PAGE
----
How Can the Local Church Minister to a Missionary’s Family?

Editor’s note: This post is the first in a two-part series that will deal with how a local church can minister to a missionary’s family. Today we will look at how the local church can fulfill this ministry while the missionary is serving on the field. In the next post, we will consider how the church can more effectively show their love for the missionary’s family while they are on home assignment.

In most cases today, a local church sends a missionary family for a long-term assignment to a foreign field to preach the gospel in some form. I specifically mention family because normally the number of families outweighs the number of single missionaries sent by local churches. Logically, but regularly overlooked is the fact that the church sends the entire family, not just the ordained minister and leader of the household. The ministry involves the entire family and not simply the man.

On the foreign field, the ministries are numerous and varied. Depending on the context, there will be evangelistic concentrations, church planting, discipleship and leadership training to name a few. The ministries are numerous, and so are the challenges. A family who has been displaced from their home country and culture experiences countless difficulties from the first moment they arrive at their new home. Over time these initial battles are won and give way to other issues. There is a new language to learn, there are unwritten cultural rules to follow. There are new decisions that need to be made that often impact the missionary’s financial support, the on-field ministry as well as the family unit as a whole.

Like many other believers in different contexts, the missionary and his family face discouragement, isolation, loneliness and even serious bouts of depression. I had no idea that seasonal depression was real until my wife began to suffer from it. The cold, dreary six months of winter that we face each year affects my wife in ways that it doesn’t affect me.

Unfortunately, too many times, these issues go unchecked. The missionary himself is engulfed in the work or is ill-equipped to deal with the problems by himself. They could lead to burn-out, martial problems and in the least, a decreased effectiveness in the ministry. So how can a local church help to alleviate some of these pressures and minister to a missionary’s family?

Ensure that their needs are being met.

Those needs include financial, spiritual and emotional needs. While it’s unlikely that any one supporting church, friend or stateside family can always ensure that an unforeseen or pressing financial need is met, they can inquire on a regular basis. While we were raising our support several years ago, one pastor asked me what the average amount was that a church supported our ministry. He didn’t want for his church to be just an average supporting church but wanted to make sure that they gave over and above what other churches gave. If a local church isn’t in a position to help meet a need, they can always pray that the Lord might send someone else to take care of it.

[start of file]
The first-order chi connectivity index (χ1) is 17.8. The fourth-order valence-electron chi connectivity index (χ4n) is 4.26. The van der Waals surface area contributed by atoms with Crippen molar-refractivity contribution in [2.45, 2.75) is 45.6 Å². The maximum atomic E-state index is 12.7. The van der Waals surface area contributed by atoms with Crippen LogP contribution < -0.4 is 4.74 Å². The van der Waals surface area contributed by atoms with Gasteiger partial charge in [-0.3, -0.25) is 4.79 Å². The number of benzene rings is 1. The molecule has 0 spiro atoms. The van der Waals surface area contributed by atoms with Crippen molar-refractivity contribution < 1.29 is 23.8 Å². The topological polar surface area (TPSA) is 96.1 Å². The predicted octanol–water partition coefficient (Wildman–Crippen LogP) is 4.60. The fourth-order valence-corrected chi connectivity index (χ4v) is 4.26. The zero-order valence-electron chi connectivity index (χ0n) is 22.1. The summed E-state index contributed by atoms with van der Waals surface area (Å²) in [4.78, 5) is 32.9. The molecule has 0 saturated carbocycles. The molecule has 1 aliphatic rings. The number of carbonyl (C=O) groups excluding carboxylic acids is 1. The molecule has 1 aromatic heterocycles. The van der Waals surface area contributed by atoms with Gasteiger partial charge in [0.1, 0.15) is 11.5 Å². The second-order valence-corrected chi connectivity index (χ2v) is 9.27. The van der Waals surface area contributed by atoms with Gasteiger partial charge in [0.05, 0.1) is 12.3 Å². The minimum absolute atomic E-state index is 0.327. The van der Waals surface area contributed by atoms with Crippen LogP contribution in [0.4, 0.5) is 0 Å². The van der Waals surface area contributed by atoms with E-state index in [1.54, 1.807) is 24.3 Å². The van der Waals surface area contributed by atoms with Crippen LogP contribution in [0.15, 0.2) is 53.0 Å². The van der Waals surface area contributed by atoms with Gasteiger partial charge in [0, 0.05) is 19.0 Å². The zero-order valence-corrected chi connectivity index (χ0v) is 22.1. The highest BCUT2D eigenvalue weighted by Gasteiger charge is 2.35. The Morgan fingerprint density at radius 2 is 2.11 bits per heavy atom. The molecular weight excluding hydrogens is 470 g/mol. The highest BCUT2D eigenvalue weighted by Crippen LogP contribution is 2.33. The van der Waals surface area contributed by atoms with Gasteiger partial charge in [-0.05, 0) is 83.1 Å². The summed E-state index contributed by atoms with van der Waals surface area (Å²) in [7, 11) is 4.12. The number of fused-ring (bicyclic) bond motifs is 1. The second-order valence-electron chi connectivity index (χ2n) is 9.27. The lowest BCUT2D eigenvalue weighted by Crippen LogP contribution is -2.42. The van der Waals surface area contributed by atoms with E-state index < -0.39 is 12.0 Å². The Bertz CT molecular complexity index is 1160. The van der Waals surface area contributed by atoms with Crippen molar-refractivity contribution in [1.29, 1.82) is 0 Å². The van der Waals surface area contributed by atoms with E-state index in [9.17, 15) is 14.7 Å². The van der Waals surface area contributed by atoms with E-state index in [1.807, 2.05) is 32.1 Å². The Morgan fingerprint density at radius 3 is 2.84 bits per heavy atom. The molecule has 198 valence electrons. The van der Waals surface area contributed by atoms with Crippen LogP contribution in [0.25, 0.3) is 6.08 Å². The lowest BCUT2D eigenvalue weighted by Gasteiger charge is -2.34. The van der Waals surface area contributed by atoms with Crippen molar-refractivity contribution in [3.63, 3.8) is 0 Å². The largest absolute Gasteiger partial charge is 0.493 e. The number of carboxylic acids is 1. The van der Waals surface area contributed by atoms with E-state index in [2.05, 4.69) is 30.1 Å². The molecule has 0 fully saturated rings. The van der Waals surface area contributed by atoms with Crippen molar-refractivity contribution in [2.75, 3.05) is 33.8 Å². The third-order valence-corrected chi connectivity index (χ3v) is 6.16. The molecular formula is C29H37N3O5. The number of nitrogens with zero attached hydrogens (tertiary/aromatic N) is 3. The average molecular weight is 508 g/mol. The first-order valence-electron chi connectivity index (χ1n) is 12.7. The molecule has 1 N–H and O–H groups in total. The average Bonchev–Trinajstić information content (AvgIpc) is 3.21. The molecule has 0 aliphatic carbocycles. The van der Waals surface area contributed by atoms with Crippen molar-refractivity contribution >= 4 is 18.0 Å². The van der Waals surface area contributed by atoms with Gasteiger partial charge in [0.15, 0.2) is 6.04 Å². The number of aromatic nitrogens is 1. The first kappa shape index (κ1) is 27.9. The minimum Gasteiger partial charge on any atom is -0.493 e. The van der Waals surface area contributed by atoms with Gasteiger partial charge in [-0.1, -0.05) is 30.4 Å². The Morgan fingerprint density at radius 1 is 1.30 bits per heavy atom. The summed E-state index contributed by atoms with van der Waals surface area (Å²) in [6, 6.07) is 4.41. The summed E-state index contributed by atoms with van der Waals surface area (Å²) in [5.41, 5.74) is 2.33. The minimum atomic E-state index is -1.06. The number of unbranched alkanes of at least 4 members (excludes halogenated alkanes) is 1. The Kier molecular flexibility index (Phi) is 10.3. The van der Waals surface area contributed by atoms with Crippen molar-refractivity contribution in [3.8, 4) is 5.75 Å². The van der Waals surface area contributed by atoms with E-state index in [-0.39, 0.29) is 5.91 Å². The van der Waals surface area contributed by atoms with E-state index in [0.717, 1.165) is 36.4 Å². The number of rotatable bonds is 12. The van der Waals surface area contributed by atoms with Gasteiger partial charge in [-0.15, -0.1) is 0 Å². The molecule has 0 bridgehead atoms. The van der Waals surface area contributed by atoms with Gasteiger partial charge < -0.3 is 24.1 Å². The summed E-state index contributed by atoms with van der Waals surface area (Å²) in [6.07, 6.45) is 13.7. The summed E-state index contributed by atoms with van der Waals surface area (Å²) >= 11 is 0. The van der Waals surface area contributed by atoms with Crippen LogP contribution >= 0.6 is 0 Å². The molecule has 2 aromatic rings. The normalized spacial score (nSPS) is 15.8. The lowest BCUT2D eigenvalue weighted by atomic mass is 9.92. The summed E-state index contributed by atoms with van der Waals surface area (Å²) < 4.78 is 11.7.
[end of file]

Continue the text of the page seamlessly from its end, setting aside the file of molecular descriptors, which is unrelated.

Spiritual needs can be met in many different ways. One of our supporting churches regularly sends books to all of their missionaries. These books are often devotional in nature and help to feed the souls of the missionary and his family. Often the books are directed towards the missionary’s wife and are sometimes appropriate for their children. My wife once went to a special retreat for missionary wives that blessed her tremendously in a time when she needed refreshing. The ladies who worked in the retreat were made it a special effort to care for the spiritual needs of the attendees while on a short-term mission trip. Something similar could easily be put together for missionary kids. These investments make a great impact on families who serve far away from their previously normal lives and cultures.

Emotional needs can be met in these types of settings. My children have been involved in summer camps where American volunteers invested in the campers. They didn’t only play games and teach them, but also took time to inquire about their lives and their friends. They came away from these experiences realizing that others do care and do pay attention to the sacrifices they making while their parents serve on the foreign field.